Review your retirement plan. While you're meeting with your financial advisor, talk about your overall retirement plan. You may have experienced changes to your income or lifestyle since your last meeting, or you may be thinking about a new goal for retirement. Ask your advisor to run a projection to see how your current funds will sustain you in retirement. Rather than waiting until retirement time to discover that your plan isn't solvent, make changes now to help ensure that you can support your lifestyle when you stop working.
You may have other financial goals in mind, such as getting out of debt. Discuss these with your financial advisor at your meeting. But keep in mind that if you accomplish the steps outlined here, you will be well on your way to a solid financial future.
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The Smart Way to Pay Down Debt
When debt starts to accumulate, it can be tempting to start writing checks to lenders any time there's a little extra money in the budget. But as with anything else in life, it is best to analyze the situation and craft a smart, logical plan before you leap into action. Some types of debt are more damaging than others, so follow this guide to paying off your debts the smart way.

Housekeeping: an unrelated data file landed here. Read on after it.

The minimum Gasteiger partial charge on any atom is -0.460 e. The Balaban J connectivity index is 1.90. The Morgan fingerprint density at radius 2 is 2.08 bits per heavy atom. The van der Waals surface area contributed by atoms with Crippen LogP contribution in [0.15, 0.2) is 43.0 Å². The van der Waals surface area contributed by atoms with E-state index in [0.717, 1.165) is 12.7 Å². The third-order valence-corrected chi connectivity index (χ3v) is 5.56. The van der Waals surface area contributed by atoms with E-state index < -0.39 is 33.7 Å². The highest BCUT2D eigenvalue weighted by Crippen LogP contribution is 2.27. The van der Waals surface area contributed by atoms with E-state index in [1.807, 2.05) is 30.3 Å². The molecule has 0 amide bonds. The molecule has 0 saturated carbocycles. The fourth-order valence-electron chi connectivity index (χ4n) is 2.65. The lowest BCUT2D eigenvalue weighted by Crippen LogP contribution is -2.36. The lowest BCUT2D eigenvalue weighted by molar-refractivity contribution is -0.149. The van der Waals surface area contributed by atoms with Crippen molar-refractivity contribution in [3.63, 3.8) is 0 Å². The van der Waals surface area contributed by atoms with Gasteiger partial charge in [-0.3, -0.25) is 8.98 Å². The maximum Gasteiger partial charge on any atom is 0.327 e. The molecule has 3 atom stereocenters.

Which debts should be your top priority? Those with high interest rates should be addressed first. For most people, this means credit cards, since rates can average between 13 and 15.7 percent. First call all of your credit card companies, and find out what rates you're paying on each card. If you can, transfer high-interest balances to a card with lower interest. Otherwise, pay as much as you can on the card with the highest interest rate until it is paid off, then work on the card with the next-highest interest rate, and so on. If you hold several credit cards with high interest rates, you might consider a consolidation loan.